Luckily, Heidelberg is a major centre for the US Forces in Europe and they’re always looking for civilian employees who can speak and write English fluently. As a native of a European Community country, I have the same employment rights as a German in Germany, so there is no trouble there. And so, in March I start work as a Voucher Examiner at the 266th Theater Finance Company of the US Army.

It is strange how practical circumstances can change your attitude to things. Three years earlier, back in Ireland, I’d been marching in a huge demonstration, proudly carrying a Sandinista flag, against US foreign policy and militarism generally on the occasion of Ronald Reagan’s visit to Dublin. Now I was working for the man, and glad to have the job.

The Cold War was still – officially – going on, and my job was processing a tiny amount of the tonnes of paperwork involved in paying the bills caused by the thousands of US servicemen and women who were in Europe to protect us from the Evil Soviet Empire. But the thaw was on. Gorbachev had come to power in the USSR and he was a man, as Margaret Thatcher famously said, with whom one could do business. Reagan came to Berlin in 1987 and urged Mr. Gorbachev to “tear down this wall,” but later that year the two of them amicably made history by signing the INF Treaty. In the near but as yet unimagined future the Wall would come down, the Soviet Union disappear, and in the wake of the huge realignment in world politics, most US and NATO troops would leave Germany. But in 1987 it was still business as usual in divided Germany.

The work itself was soul-destroying – taking a pile of paper which had already been worked on by someone else, doing some more work on it, and then passing it on to the next person to process it further. At some stage, a little farther down the line, the bills actually got paid. The work environment was fascinating. We were three distinct groups; soldiers, US civilian employees (mostly relatives of soldiers) and German/European employees. You got used to having two currencies in your pocket, for the Coke machine only functioned with quarters, nickels and dimes. The Americans were paid in dollars, we got our wages in deutschmarks. Our conditions and duties at work were governed by German labour law, the Americans followed army rules. They worked on German public holidays, we had to turn up on the Fourth of July. They paid less taxes, we could send our kids to college without it beggaring us.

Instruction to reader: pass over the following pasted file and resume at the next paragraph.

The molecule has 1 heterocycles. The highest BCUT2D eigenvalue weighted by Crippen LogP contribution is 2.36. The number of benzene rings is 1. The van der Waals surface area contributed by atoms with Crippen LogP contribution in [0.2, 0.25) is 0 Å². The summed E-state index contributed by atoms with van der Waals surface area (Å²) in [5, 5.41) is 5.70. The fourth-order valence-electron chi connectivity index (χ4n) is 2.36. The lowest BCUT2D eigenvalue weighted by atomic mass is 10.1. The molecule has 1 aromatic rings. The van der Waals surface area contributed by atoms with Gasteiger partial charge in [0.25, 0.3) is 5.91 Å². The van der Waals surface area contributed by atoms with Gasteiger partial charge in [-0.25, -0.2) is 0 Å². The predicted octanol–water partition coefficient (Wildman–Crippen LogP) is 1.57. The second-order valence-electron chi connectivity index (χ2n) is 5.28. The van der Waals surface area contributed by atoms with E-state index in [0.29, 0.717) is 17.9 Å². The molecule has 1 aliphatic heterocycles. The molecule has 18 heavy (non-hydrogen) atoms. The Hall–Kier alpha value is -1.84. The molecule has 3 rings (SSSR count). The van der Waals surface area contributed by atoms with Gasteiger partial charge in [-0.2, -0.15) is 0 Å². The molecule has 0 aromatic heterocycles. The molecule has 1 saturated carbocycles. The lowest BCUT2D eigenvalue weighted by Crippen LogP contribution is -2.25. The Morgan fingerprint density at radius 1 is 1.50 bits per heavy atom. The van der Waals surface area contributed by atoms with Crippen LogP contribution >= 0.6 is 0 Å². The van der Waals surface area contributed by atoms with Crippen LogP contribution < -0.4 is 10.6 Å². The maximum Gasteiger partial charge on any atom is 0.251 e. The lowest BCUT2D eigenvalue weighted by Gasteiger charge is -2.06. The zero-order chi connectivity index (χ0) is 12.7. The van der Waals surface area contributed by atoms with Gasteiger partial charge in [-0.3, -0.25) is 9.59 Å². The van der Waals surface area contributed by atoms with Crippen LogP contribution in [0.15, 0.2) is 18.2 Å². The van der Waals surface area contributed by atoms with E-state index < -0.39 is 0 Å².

I got to know an amazing world; that of the US forces in Germany – a little bit of America, completely sealed off (for those who wanted it so) from the host country. In places like Patrick Henry Village you could live for years, shopping at the Commissary or the PX Store, buying your (American) car from an American import dealer, going to an American movie theatre or McDonalds, sending your kids to an American school, worshipping in an American church, without any contact with the wider world around you. I worked with people who had been in Germany for ten years and had never learned a word of German.

The radio was on in our office all the time, and it was US stations we listened to. That year, the major theme was Oliver North and the Iran-Contra Affair (given increasing rumours of Reagan’s Alzheimer, one joke going around at the time took Howard Baker’s famous Watergate question and amended it to, “What did the president forget and when did he forget it?”).